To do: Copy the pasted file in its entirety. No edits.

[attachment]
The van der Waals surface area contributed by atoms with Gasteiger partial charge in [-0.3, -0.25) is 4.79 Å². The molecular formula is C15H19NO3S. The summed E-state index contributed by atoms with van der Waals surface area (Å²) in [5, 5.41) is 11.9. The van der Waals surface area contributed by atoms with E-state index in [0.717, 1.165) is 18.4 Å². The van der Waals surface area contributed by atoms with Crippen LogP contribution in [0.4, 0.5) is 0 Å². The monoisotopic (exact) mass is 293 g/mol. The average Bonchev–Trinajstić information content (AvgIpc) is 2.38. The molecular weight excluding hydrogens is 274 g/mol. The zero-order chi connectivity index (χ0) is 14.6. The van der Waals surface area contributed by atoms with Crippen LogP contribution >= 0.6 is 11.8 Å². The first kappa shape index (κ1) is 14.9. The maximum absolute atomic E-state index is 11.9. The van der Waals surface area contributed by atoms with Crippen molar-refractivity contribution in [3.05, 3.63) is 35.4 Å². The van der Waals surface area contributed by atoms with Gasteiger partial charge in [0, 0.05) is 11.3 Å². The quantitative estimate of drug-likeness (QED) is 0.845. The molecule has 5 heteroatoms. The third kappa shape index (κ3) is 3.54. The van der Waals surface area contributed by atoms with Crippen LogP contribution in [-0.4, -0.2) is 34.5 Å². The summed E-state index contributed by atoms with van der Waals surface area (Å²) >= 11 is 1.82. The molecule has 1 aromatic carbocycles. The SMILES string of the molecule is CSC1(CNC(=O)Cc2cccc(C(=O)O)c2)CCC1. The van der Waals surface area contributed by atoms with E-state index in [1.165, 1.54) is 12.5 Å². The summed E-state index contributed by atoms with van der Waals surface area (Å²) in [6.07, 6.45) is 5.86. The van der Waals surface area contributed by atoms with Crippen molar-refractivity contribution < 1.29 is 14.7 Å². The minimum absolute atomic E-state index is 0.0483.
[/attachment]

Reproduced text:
The van der Waals surface area contributed by atoms with Gasteiger partial charge in [-0.3, -0.25) is 4.79 Å². The molecular formula is C15H19NO3S. The summed E-state index contributed by atoms with van der Waals surface area (Å²) in [5, 5.41) is 11.9. The van der Waals surface area contributed by atoms with E-state index in [0.717, 1.165) is 18.4 Å². The van der Waals surface area contributed by atoms with Crippen LogP contribution in [0.4, 0.5) is 0 Å². The monoisotopic (exact) mass is 293 g/mol. The average Bonchev–Trinajstić information content (AvgIpc) is 2.38. The molecular weight excluding hydrogens is 274 g/mol. The zero-order chi connectivity index (χ0) is 14.6. The van der Waals surface area contributed by atoms with Crippen LogP contribution >= 0.6 is 11.8 Å². The first kappa shape index (κ1) is 14.9. The maximum absolute atomic E-state index is 11.9. The van der Waals surface area contributed by atoms with Crippen molar-refractivity contribution in [3.05, 3.63) is 35.4 Å². The van der Waals surface area contributed by atoms with Gasteiger partial charge in [0, 0.05) is 11.3 Å². The quantitative estimate of drug-likeness (QED) is 0.845. The molecule has 5 heteroatoms. The third kappa shape index (κ3) is 3.54. The van der Waals surface area contributed by atoms with Crippen LogP contribution in [-0.4, -0.2) is 34.5 Å². The summed E-state index contributed by atoms with van der Waals surface area (Å²) >= 11 is 1.82. The molecule has 1 aromatic carbocycles. The SMILES string of the molecule is CSC1(CNC(=O)Cc2cccc(C(=O)O)c2)CCC1. The van der Waals surface area contributed by atoms with E-state index in [1.165, 1.54) is 12.5 Å². The summed E-state index contributed by atoms with van der Waals surface area (Å²) in [6.07, 6.45) is 5.86. The van der Waals surface area contributed by atoms with Crippen molar-refractivity contribution < 1.29 is 14.7 Å². The minimum absolute atomic E-state index is 0.0483.